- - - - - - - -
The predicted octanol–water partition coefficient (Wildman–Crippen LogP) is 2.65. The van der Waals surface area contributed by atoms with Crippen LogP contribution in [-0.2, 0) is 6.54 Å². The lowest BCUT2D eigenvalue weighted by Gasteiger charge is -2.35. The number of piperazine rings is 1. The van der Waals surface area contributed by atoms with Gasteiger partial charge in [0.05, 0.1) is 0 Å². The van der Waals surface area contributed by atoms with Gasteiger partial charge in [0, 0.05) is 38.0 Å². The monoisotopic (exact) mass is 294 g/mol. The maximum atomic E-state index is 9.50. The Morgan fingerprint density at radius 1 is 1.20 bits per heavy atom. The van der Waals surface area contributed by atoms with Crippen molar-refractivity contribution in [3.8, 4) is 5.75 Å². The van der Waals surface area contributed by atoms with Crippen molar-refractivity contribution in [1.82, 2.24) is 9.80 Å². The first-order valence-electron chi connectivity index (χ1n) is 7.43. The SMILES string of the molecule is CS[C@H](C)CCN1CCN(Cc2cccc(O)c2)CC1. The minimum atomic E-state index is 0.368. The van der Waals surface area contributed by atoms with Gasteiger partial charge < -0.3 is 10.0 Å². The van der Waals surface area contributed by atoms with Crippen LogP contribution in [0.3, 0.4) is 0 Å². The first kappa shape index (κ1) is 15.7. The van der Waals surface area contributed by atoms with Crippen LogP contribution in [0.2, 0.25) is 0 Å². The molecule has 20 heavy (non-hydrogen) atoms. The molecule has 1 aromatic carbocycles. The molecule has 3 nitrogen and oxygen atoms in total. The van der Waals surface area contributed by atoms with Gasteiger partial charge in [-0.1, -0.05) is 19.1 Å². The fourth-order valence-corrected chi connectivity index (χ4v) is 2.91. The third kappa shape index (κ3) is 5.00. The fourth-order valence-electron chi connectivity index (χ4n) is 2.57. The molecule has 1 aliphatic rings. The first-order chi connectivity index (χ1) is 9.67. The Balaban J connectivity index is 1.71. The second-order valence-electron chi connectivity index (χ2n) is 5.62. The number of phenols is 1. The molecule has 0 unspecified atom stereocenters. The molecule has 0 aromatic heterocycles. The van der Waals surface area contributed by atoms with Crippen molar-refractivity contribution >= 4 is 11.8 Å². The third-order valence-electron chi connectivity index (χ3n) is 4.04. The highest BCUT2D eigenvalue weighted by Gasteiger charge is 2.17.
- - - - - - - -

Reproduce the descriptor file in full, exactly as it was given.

The predicted octanol–water partition coefficient (Wildman–Crippen LogP) is 2.65. The van der Waals surface area contributed by atoms with Crippen LogP contribution in [-0.2, 0) is 6.54 Å². The lowest BCUT2D eigenvalue weighted by Gasteiger charge is -2.35. The number of piperazine rings is 1. The van der Waals surface area contributed by atoms with Gasteiger partial charge in [0.05, 0.1) is 0 Å². The van der Waals surface area contributed by atoms with Gasteiger partial charge in [0, 0.05) is 38.0 Å². The monoisotopic (exact) mass is 294 g/mol. The maximum atomic E-state index is 9.50. The Morgan fingerprint density at radius 1 is 1.20 bits per heavy atom. The van der Waals surface area contributed by atoms with Crippen molar-refractivity contribution in [3.8, 4) is 5.75 Å². The van der Waals surface area contributed by atoms with Crippen molar-refractivity contribution in [1.82, 2.24) is 9.80 Å². The first-order valence-electron chi connectivity index (χ1n) is 7.43. The SMILES string of the molecule is CS[C@H](C)CCN1CCN(Cc2cccc(O)c2)CC1. The minimum atomic E-state index is 0.368. The van der Waals surface area contributed by atoms with Gasteiger partial charge < -0.3 is 10.0 Å². The van der Waals surface area contributed by atoms with Crippen LogP contribution in [0.3, 0.4) is 0 Å². The first kappa shape index (κ1) is 15.7. The van der Waals surface area contributed by atoms with Crippen LogP contribution in [0.2, 0.25) is 0 Å². The molecule has 20 heavy (non-hydrogen) atoms. The molecule has 1 aromatic carbocycles. The molecule has 3 nitrogen and oxygen atoms in total. The van der Waals surface area contributed by atoms with Gasteiger partial charge in [-0.1, -0.05) is 19.1 Å². The fourth-order valence-corrected chi connectivity index (χ4v) is 2.91. The third kappa shape index (κ3) is 5.00. The fourth-order valence-electron chi connectivity index (χ4n) is 2.57. The molecule has 1 aliphatic rings. The first-order chi connectivity index (χ1) is 9.67. The Balaban J connectivity index is 1.71. The second-order valence-electron chi connectivity index (χ2n) is 5.62. The number of phenols is 1. The molecule has 0 unspecified atom stereocenters. The molecule has 0 aromatic heterocycles. The van der Waals surface area contributed by atoms with Crippen molar-refractivity contribution >= 4 is 11.8 Å². The third-order valence-electron chi connectivity index (χ3n) is 4.04. The highest BCUT2D eigenvalue weighted by Gasteiger charge is 2.17.